Vivaldi was in Rome for the carnival seasons of 1723 and 1724. While he was there he composed three operas for performance at the Capranica theatre – Ercole su’l Termodonte, Il Tigrane and Giustino. From the manuscript’s paper we know that O qui caeli terraeque serenitas (RV631) must have been composed during one or other of Vivaldi’s carnival Roman sojourns and based on this and his compositional activities it seems likely that he had in mind one or other of the leading ladies at the Capranica as the singer for this motet. I wish I knew who she was and a bit more about her because based on the evidence of this motet Vivaldi considered her to be a very good singer indeed.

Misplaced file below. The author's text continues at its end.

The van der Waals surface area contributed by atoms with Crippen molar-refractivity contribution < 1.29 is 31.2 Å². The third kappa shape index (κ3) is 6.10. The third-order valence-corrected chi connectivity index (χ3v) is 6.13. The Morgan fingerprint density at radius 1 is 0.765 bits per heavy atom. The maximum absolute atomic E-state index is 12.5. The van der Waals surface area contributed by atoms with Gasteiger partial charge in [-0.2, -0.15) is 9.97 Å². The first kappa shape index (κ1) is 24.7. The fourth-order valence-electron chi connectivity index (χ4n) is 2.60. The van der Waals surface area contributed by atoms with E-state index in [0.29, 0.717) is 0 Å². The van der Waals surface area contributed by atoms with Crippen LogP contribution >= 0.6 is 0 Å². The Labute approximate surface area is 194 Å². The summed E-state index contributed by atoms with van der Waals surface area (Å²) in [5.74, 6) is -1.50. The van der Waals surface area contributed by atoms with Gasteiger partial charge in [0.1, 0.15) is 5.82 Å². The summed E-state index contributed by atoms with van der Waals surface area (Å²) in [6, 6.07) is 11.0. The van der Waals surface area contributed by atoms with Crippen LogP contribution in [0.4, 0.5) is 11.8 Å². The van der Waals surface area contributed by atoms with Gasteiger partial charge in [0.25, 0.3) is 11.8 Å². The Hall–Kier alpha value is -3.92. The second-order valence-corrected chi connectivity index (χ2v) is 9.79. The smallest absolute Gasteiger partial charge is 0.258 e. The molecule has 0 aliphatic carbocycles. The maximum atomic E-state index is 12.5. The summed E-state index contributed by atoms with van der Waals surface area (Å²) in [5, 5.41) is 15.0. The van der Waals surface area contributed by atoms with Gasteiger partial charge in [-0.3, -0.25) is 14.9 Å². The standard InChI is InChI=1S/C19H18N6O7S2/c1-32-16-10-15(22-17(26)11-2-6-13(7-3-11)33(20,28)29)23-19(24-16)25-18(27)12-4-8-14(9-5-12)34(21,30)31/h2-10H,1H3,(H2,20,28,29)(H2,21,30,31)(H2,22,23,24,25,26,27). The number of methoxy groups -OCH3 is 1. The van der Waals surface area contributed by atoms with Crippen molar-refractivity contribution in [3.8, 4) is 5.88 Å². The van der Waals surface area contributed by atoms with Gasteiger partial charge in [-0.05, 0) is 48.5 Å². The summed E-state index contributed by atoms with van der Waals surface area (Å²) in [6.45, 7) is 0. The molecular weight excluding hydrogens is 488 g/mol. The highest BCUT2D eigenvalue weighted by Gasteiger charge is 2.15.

It’s another motet ‘per ogni tempo’ (‘for all seasons’) whose text is a prayer that the believer be delivered from earthly pleasures and that she may instead long for heavenly ones. Its central key is E flat major and Vivaldi uses ‘sighing appoggiaturas in the first aria to depict the tempations of the world. The second aria uses what’s called a lamento bass which is a descent by chromatic steps from tonic to dominant to depict the transitory nature of these mundane pleasures before a final exuberant Alleluia allows the singer to show us why she’s a prima donna. Enjoy :-).
Text & Translation: O qui caeli terraeque serenitas RV631
Movement 1: O qui caeli terraeque serenitas
O qui coeli terraeque serenitas
You are the tranquillity of heaven and of earth, both the source of light and the judge.
Movement 2: Fac ut sordescat tellus
Fac ut sordescat tellus
Make it that the earth seem unclean
Movement 3: Rosa quae moritur
Rosa quae moritur,
The rose which dies away,
|Movement 4: Alleluia|